November 20, 2020 report
Invention lets rotting veggies make a greener world
For generations, kids have been coaxed into finishing their vegetables after their parents sternly advised them that it is not nice to waste food when people are starving elsewhere in the world. But someday soon, kids may have a comeback: "If we eat those vegetables, we can't help fight climate change, reduce the carbon footprint or help provide power to underserved regions of our world."
Those kids—and the rest of us—will have Carvey Ehren Maigue to thank. The engineering student has designed a material composed of fruit and vegetables that collects light and converts it into electricity. Where it differs from solar panels, which trap mainly visible and infrared light, is that it utilizes ultraviolet waves.
The 27-year-old student at the Philippines Mapua University in Manila extracted organic luminescent compounds from rotting fruits and vegetables and suspended them in a resin compound. Ultraviolet light passing thought the resin is converted into visible light. And unlike solar panels, Maigue's device, called Aureus, does not need to face the sun since it can effectively use ultraviolet light that is dispersed and scattered off of surfaces.
Aureus uses solar panels to convert the visible light it generates into electricity.
Maigue's creation was the winning entry in this year's James Dyson Award in the category of sustainability. The Dyson award was established by inventor James Dyson, a billionaire and Britain's richest man, and is open to college students worldwide. Some 1,800 entries were submitted in the category this year.
"We need to utilize our resources more and create systems that don't deplete our current resources," Maigue said. "With Aureus, we upcycle the crops of the farmers that were hit by natural disasters such as typhoons, which also happen to be an effect of climate change. By doing this, we can be both future-looking and solve problems that we are currently experiencing now."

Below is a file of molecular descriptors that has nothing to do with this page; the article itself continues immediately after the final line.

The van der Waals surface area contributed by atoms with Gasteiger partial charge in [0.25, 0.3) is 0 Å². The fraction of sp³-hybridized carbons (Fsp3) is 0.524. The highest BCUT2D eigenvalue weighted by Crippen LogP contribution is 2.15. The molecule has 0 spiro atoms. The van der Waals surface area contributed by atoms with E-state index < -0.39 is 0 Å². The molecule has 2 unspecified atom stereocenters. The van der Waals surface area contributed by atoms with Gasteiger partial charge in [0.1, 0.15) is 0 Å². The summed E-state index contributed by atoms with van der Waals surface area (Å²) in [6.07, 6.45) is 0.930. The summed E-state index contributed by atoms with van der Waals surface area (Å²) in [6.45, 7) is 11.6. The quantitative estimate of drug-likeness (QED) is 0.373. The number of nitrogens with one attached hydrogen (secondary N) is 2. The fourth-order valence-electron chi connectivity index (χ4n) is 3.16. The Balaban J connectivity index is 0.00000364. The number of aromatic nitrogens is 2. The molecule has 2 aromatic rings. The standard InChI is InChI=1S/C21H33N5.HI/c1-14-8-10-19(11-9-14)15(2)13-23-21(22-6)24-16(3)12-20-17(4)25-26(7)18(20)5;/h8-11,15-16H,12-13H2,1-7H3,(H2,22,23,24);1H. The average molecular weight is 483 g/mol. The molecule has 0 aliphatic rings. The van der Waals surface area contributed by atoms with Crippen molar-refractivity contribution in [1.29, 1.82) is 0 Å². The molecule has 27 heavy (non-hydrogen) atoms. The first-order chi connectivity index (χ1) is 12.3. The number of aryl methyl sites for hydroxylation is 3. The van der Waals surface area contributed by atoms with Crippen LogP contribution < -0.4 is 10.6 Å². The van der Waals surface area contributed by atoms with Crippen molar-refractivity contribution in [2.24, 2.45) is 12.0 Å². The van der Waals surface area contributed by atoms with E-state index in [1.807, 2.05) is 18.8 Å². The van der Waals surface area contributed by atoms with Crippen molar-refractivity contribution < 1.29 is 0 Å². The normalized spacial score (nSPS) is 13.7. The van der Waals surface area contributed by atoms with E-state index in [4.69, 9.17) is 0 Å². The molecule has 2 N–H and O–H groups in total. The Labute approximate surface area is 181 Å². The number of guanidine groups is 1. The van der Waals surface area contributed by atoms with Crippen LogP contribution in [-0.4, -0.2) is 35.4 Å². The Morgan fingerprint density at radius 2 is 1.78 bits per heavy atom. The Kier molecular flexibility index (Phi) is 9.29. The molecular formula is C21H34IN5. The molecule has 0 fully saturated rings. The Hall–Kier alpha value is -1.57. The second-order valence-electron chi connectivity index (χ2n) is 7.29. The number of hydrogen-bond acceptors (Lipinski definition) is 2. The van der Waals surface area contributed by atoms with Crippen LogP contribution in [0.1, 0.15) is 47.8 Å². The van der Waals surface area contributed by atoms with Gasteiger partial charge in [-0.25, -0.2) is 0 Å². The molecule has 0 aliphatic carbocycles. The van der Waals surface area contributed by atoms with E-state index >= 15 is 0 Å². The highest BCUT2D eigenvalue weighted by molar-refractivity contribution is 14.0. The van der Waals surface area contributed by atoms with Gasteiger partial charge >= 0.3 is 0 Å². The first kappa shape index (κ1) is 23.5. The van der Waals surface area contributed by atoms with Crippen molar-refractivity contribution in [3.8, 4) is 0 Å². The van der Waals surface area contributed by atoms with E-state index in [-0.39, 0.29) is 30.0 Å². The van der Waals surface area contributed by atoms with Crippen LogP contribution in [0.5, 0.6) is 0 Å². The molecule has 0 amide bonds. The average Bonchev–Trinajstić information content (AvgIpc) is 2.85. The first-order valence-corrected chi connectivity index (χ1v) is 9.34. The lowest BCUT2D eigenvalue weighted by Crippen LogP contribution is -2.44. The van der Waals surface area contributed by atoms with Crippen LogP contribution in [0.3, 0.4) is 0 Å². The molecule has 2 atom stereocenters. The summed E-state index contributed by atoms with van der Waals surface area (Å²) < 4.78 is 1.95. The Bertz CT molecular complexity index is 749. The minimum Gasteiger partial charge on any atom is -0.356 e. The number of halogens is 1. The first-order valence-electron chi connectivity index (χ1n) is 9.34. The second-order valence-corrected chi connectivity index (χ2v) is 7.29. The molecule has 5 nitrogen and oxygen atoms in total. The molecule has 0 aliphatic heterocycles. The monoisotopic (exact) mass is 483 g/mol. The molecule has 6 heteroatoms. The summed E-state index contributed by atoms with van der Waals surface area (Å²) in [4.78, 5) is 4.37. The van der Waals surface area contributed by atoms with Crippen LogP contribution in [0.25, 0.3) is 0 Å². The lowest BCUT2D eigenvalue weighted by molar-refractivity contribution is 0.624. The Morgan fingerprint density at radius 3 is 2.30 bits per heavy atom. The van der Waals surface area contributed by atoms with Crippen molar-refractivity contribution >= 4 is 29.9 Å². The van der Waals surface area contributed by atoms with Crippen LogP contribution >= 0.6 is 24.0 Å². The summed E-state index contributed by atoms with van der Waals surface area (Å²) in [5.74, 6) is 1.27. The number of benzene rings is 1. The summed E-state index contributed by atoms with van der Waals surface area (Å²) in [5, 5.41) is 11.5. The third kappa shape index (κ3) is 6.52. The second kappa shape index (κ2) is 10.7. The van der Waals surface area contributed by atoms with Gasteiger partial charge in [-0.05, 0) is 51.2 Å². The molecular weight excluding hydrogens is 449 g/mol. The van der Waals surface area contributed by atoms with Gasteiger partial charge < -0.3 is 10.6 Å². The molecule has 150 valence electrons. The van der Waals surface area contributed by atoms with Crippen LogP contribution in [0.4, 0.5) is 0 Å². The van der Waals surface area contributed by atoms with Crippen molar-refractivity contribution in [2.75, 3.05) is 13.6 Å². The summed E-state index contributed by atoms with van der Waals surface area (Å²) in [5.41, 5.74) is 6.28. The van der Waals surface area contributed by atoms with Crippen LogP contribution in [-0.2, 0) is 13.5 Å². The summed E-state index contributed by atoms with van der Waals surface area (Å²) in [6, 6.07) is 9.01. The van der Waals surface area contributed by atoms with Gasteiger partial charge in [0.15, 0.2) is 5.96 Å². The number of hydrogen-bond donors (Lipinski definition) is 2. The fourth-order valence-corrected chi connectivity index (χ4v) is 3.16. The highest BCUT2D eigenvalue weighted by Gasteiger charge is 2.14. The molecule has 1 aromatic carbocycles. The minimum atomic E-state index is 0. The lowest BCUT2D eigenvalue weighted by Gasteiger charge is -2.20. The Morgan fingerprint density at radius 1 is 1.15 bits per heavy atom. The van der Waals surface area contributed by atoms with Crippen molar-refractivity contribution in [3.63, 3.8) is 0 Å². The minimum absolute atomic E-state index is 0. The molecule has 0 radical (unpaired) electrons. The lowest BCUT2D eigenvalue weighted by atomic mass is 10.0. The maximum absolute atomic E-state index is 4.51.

He noted that the principles behind Aureus are the same as those behind the aurora borealis, more commonly known as the Northern lights (or Southern lights if you are in Australia). Charged atomic particles emitted by the sun entering the Earth's atmosphere interact with other atoms and release photons, or particles of light. Brightly colored neon lights also demonstrate the same principle.
Aureus would be applied to skyscraper windows to essentially create vertical solar energy farms. Maigue explained that modern buildings use window coatings that deflect ultraviolet light and often redirect it towards passersby below. Aureus could capture that light and put it to good use.
"I want to create a better form of renewable energy that uses the world's natural resources, is close to people's lives, forging achievable paths and rallying towards a sustainable and regenerative future," Maigue said.
Aureus is not yet ready for mass production. Maigue said he is undertaking further research in efforts to boost the useful portion of useful luminescent particles derived from fruits and vegetables from 80 percent to 100 percent.
So for now, traditional solar panels and windows will lead the growing movement toward renewable energy resources. And kids will still have to finish their vegetables.
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